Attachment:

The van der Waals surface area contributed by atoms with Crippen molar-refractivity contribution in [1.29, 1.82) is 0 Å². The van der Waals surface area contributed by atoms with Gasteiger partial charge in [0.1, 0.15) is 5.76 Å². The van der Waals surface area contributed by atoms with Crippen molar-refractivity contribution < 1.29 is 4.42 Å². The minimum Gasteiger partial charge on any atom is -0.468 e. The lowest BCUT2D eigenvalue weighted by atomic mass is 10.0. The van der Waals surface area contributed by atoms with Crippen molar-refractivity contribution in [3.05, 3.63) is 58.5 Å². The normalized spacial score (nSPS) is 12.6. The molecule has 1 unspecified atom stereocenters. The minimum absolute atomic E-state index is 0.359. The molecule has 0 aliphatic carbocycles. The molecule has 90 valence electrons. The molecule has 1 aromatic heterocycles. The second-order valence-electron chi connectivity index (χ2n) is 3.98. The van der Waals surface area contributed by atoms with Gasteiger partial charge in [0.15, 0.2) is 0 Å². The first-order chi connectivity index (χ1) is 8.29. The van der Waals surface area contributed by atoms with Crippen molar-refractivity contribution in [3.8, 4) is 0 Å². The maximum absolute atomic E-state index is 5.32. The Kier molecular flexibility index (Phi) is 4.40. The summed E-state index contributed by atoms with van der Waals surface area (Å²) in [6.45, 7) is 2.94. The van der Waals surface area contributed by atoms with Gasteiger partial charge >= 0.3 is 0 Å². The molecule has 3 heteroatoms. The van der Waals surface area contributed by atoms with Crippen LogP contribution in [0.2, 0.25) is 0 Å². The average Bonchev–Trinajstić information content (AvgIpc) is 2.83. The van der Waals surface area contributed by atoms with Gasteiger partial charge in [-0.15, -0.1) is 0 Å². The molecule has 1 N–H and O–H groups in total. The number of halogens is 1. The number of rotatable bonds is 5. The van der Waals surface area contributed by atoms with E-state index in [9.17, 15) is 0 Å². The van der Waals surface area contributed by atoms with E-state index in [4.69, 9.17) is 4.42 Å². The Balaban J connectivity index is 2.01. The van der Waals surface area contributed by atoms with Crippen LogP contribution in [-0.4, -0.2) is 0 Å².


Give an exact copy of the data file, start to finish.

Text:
The van der Waals surface area contributed by atoms with Crippen molar-refractivity contribution in [1.29, 1.82) is 0 Å². The van der Waals surface area contributed by atoms with Gasteiger partial charge in [0.1, 0.15) is 5.76 Å². The van der Waals surface area contributed by atoms with Crippen molar-refractivity contribution < 1.29 is 4.42 Å². The minimum Gasteiger partial charge on any atom is -0.468 e. The lowest BCUT2D eigenvalue weighted by atomic mass is 10.0. The van der Waals surface area contributed by atoms with Crippen molar-refractivity contribution in [3.05, 3.63) is 58.5 Å². The normalized spacial score (nSPS) is 12.6. The molecule has 1 unspecified atom stereocenters. The minimum absolute atomic E-state index is 0.359. The molecule has 0 aliphatic carbocycles. The molecule has 90 valence electrons. The molecule has 1 aromatic heterocycles. The second-order valence-electron chi connectivity index (χ2n) is 3.98. The van der Waals surface area contributed by atoms with Gasteiger partial charge in [0.15, 0.2) is 0 Å². The first-order chi connectivity index (χ1) is 8.29. The van der Waals surface area contributed by atoms with Crippen molar-refractivity contribution in [3.8, 4) is 0 Å². The maximum absolute atomic E-state index is 5.32. The Kier molecular flexibility index (Phi) is 4.40. The summed E-state index contributed by atoms with van der Waals surface area (Å²) in [6.45, 7) is 2.94. The van der Waals surface area contributed by atoms with Gasteiger partial charge >= 0.3 is 0 Å². The molecule has 3 heteroatoms. The van der Waals surface area contributed by atoms with Crippen LogP contribution in [0.2, 0.25) is 0 Å². The average Bonchev–Trinajstić information content (AvgIpc) is 2.83. The van der Waals surface area contributed by atoms with Gasteiger partial charge in [-0.15, -0.1) is 0 Å². The molecule has 1 N–H and O–H groups in total. The number of halogens is 1. The number of rotatable bonds is 5. The van der Waals surface area contributed by atoms with E-state index in [9.17, 15) is 0 Å². The van der Waals surface area contributed by atoms with E-state index in [4.69, 9.17) is 4.42 Å². The Balaban J connectivity index is 2.01. The van der Waals surface area contributed by atoms with Crippen LogP contribution in [-0.4, -0.2) is 0 Å².